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Must play better at crunch time

Join Senior Editor Vic Ketchman as he tackles the fans' tough questions.

Chris from Sherman, TX:
Right now, I'm six minutes into the Sugar Bowl. Is the 16th pick too high for Ryan Mallett? Those were some impressive throws.

Vic: He's a top-five pick. His growth since the Liberty Bowl game last season is distinct. Bob Petrino has done a great job with Mallett. Of all the quarterback prospects in this year's draft, I think he has the greatest upside. He was outplayed last night, however, by Terrelle Pryor, who displayed better pocket presence than Mallett. Pryor has Kordell Stewart-like athletic ability. I fear, however, that Pryor will spend his career as Stewart did, which is to say pursuing a position at which some of the demands don't come as naturally for him.

Fred from Jacksonville:
Your article, "Time for review and analysis," is perhaps your best ever at a time when it was desperately needed. Champions rise to the occasion. The team didn't; you did.

Vic: Thank you for your kind words, but my challenge wasn't nearly as daunting as the Jaguars'. There's a reason the fourth quarter of games and the season is called crunch time. It's because everything becomes more difficult. It's because you have to play at a higher level. What we've found out about this team over the past two seasons is that it didn't have that higher level in it.

Dimitri from Jacksonville:
I'm sorry but I've been a fan since I was three and I'm just sick of what I'm seeing with this team, and the fact that you agree with it makes me think that you, sir, are an idiot.

Vic: How old are you now?

Andrew from Savannah, GA:
In response to Bruce from Jacksonville, you said we may be getting away from the meaning of football. What is the meaning of football? For that matter, what is the meaning of any sport we play?

Vic: In my opinion, athletic competition, especially football, is about human confrontation and teamwork. I think our appreciation of each has become dulled.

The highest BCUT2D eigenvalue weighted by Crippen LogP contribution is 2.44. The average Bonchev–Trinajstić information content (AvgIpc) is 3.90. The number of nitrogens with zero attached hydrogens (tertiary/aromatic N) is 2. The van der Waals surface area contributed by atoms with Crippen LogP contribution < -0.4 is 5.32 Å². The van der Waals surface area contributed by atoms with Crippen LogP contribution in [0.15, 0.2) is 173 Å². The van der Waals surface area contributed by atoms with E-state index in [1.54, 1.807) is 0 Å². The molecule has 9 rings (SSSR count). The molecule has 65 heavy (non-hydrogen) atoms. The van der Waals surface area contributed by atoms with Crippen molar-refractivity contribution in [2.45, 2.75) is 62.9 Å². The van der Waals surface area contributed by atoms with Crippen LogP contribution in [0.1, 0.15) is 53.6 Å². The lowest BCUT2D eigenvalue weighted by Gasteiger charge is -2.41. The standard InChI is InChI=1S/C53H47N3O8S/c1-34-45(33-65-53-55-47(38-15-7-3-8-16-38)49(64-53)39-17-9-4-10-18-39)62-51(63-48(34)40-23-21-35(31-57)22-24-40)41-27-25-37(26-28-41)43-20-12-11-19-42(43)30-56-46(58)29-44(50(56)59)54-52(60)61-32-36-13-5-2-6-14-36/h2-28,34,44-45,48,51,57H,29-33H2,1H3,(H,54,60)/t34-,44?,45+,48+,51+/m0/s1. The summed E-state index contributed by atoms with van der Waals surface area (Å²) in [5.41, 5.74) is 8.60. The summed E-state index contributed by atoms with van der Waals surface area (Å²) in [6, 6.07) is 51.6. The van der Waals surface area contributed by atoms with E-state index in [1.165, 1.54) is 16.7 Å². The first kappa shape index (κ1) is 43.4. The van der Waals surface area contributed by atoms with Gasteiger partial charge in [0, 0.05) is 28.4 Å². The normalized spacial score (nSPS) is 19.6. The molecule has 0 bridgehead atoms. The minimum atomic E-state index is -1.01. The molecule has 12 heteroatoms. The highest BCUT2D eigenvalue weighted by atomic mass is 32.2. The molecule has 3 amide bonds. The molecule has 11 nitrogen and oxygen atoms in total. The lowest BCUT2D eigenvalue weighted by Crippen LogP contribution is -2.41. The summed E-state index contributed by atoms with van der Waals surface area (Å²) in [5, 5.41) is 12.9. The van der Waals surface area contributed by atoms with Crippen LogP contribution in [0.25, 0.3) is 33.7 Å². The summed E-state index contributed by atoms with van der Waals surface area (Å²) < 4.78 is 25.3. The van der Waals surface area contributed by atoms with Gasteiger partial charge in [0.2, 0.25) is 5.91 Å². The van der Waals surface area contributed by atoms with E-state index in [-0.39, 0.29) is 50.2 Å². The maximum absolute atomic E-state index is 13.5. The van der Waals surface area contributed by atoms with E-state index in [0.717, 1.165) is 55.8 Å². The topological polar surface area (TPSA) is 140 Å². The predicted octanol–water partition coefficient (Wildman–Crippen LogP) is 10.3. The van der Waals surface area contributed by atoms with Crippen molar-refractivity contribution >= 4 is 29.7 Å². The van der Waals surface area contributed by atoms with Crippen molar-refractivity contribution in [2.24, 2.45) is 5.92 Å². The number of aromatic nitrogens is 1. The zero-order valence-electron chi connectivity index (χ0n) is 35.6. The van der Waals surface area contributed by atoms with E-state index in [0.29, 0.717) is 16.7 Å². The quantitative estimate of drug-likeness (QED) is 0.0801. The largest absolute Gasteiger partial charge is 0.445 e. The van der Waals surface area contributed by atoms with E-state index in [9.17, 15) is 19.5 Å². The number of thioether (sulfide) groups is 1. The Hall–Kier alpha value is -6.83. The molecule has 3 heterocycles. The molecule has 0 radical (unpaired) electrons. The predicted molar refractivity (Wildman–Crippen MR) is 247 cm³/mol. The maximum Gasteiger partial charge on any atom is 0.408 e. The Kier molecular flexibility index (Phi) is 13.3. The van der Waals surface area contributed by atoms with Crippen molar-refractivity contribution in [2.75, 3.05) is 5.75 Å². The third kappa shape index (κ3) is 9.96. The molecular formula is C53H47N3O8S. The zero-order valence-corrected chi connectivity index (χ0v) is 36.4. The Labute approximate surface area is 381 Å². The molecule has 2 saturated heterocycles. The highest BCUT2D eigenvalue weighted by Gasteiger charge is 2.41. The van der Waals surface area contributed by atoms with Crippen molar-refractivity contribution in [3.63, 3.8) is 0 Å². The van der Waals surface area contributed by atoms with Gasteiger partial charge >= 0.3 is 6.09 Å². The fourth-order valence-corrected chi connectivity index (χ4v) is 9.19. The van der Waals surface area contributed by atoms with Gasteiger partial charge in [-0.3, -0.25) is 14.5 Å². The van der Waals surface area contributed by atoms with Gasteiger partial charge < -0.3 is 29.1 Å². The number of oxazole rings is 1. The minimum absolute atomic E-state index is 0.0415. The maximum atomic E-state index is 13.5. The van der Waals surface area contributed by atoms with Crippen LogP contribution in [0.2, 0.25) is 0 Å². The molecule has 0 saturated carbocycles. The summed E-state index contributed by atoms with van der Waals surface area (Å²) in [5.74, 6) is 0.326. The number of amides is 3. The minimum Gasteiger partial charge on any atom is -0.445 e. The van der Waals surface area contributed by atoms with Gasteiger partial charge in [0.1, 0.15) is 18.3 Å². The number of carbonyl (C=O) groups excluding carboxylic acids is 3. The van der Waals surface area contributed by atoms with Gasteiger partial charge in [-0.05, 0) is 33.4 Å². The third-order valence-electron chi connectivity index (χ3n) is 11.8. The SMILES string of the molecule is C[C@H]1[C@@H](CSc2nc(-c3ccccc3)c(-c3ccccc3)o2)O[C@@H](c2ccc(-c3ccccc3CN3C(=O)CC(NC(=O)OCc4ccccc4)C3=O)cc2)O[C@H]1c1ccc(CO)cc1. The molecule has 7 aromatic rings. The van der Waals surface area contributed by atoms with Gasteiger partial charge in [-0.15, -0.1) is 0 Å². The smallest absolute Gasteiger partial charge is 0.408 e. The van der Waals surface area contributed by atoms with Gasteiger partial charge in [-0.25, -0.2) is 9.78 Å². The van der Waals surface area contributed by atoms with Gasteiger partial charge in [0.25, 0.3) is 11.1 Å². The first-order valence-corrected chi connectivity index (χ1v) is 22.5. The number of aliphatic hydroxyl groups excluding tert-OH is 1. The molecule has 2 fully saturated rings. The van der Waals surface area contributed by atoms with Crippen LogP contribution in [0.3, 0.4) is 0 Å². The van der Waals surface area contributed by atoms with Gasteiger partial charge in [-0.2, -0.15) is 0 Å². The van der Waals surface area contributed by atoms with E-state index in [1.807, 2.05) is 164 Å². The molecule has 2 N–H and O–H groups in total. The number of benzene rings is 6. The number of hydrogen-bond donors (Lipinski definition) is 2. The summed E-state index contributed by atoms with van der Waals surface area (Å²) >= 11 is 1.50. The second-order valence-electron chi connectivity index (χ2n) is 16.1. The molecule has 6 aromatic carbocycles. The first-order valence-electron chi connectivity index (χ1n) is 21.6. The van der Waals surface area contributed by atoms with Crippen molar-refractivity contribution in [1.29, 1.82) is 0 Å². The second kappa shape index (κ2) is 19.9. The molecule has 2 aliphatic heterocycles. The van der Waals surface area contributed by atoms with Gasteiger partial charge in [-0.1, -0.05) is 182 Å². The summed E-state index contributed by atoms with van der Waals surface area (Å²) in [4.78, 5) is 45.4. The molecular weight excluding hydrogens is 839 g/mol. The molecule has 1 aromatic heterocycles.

Paul from Jacksonville:
If football was played on a five-down system instead of a four-down system, what do you think would be the most radical difference?

Vic: Thicker playbooks.

Bill from Jacksonville:
Jeff Lageman did a nice job on his program Monday of showing the issues that created the defensive breakdowns. I came away with the question of how all of those breakdowns could occur in the 16th game of the season. It appeared to be more like OTAs or preseason mistakes.


Ken from Jacksonville:
What are your thoughts on Roger Goodell's letter to the fans?

Vic: I liked it. It paints an encouraging picture of the prospects of a labor agreement and of the state of the NFL. It's a pleasant read. It also serves as a challenge to the commissioner to get a new labor agreement done because, if he doesn't, the state of professional football will turn decidedly negative. The letter gives me the sense that the commissioner has accepted the challenge. will post the commissioner's letter on Thursday.

Michael from Burbank, CA:
I fear the next problem the Jaguars will face is a painful season or two of breaking in a new, young quarterback. That can't be far away. Can the Jaguars survive that transition in the near future (think ticket sales) and what is the smoothest way of making that change?

Vic: David Garrard is the perfect bridge to that transition. Garrard is a veteran quarterback whose game is still on the rise, which is exactly what you want, instead of an old guy who's just hanging on. The challenge the Jaguars face is identifying the right young quarterback in whom they will invest that development and the team's future.

Nathan from Vancouver, BC:
Yikes! That schedule for next year is downright nasty. The Jaguars will have to do more than take a couple of steps forward to make the playoffs next year.

Vic: It'll be the same for every AFC South team, so the playing field will be level in the pursuit of a division title. The wild-card race, however, won't favor the AFC South. The AFC North took it on the chin this year. Those teams drew the AFC East and NFC South and it says a lot about the AFC North that it got two teams in the playoffs. As I've said, the goal for the Jaguars next season absolutely must be to win the division because that might be the only way to get into the postseason.

Jordan from Kill Buck, NY:
This might be an aspect of the Jaguars scrapping everything two years ago but I have not heard this term in a while: jars on the shelf. Do the Jaguars have any, or is that going to take a few more years?

Vic: The Jaguars are loaded with jars on the shelf. That's been the major concentration of Gene Smith's effort over the past two years, which is to say stocking the shelves with young talent that might be worthy of taking off the shelf some day. That's what all that claim-and-cut stuff is about. Courtney Greene and Don Carey were claimed off waivers. Jason Hill is the latest and greatest example. When I look at the Jaguars roster, I see a lot of young, ascending players. Kevin Haslam, an undrafted rookie, is the perfect example of a player I would describe as a "jar on the shelf." He appears to have legit upside, but he's going to require some time on the shelf before he's ready to play.

John from Gainesville, FL: